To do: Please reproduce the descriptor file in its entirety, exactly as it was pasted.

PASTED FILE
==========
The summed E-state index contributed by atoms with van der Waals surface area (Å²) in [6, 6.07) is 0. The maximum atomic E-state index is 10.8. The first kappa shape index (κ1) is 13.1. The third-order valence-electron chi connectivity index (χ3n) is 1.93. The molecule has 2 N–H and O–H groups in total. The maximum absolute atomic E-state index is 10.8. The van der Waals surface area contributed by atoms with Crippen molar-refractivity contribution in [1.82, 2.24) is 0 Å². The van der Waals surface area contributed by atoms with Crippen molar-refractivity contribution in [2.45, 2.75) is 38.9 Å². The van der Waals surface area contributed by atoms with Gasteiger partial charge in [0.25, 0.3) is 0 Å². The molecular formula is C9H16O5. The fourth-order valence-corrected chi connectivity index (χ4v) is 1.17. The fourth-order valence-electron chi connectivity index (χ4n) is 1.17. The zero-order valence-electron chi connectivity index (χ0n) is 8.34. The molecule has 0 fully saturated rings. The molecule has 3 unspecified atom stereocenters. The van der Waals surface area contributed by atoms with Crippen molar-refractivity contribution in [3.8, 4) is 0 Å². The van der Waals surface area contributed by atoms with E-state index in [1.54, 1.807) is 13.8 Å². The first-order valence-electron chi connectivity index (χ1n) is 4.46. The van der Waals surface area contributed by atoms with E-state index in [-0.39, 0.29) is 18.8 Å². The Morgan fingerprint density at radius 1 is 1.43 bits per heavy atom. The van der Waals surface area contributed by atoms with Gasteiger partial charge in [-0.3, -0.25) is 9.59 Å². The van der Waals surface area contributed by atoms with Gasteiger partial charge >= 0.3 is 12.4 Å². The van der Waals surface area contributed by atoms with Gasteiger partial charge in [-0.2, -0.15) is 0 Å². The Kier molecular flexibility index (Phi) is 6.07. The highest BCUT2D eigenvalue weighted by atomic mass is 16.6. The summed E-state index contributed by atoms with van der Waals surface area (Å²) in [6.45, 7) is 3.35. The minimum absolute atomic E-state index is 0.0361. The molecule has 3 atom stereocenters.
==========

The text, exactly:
The summed E-state index contributed by atoms with van der Waals surface area (Å²) in [6, 6.07) is 0. The maximum atomic E-state index is 10.8. The first kappa shape index (κ1) is 13.1. The third-order valence-electron chi connectivity index (χ3n) is 1.93. The molecule has 2 N–H and O–H groups in total. The maximum absolute atomic E-state index is 10.8. The van der Waals surface area contributed by atoms with Crippen molar-refractivity contribution in [1.82, 2.24) is 0 Å². The van der Waals surface area contributed by atoms with Crippen molar-refractivity contribution in [2.45, 2.75) is 38.9 Å². The van der Waals surface area contributed by atoms with Gasteiger partial charge in [0.25, 0.3) is 0 Å². The molecular formula is C9H16O5. The fourth-order valence-corrected chi connectivity index (χ4v) is 1.17. The fourth-order valence-electron chi connectivity index (χ4n) is 1.17. The zero-order valence-electron chi connectivity index (χ0n) is 8.34. The molecule has 0 fully saturated rings. The molecule has 3 unspecified atom stereocenters. The van der Waals surface area contributed by atoms with Crippen molar-refractivity contribution in [3.8, 4) is 0 Å². The van der Waals surface area contributed by atoms with E-state index in [1.54, 1.807) is 13.8 Å². The first-order valence-electron chi connectivity index (χ1n) is 4.46. The van der Waals surface area contributed by atoms with E-state index in [-0.39, 0.29) is 18.8 Å². The Morgan fingerprint density at radius 1 is 1.43 bits per heavy atom. The van der Waals surface area contributed by atoms with Gasteiger partial charge in [-0.3, -0.25) is 9.59 Å². The van der Waals surface area contributed by atoms with Gasteiger partial charge >= 0.3 is 12.4 Å². The van der Waals surface area contributed by atoms with Gasteiger partial charge in [-0.2, -0.15) is 0 Å². The Kier molecular flexibility index (Phi) is 6.07. The highest BCUT2D eigenvalue weighted by atomic mass is 16.6. The summed E-state index contributed by atoms with van der Waals surface area (Å²) in [6.45, 7) is 3.35. The minimum absolute atomic E-state index is 0.0361. The molecule has 3 atom stereocenters.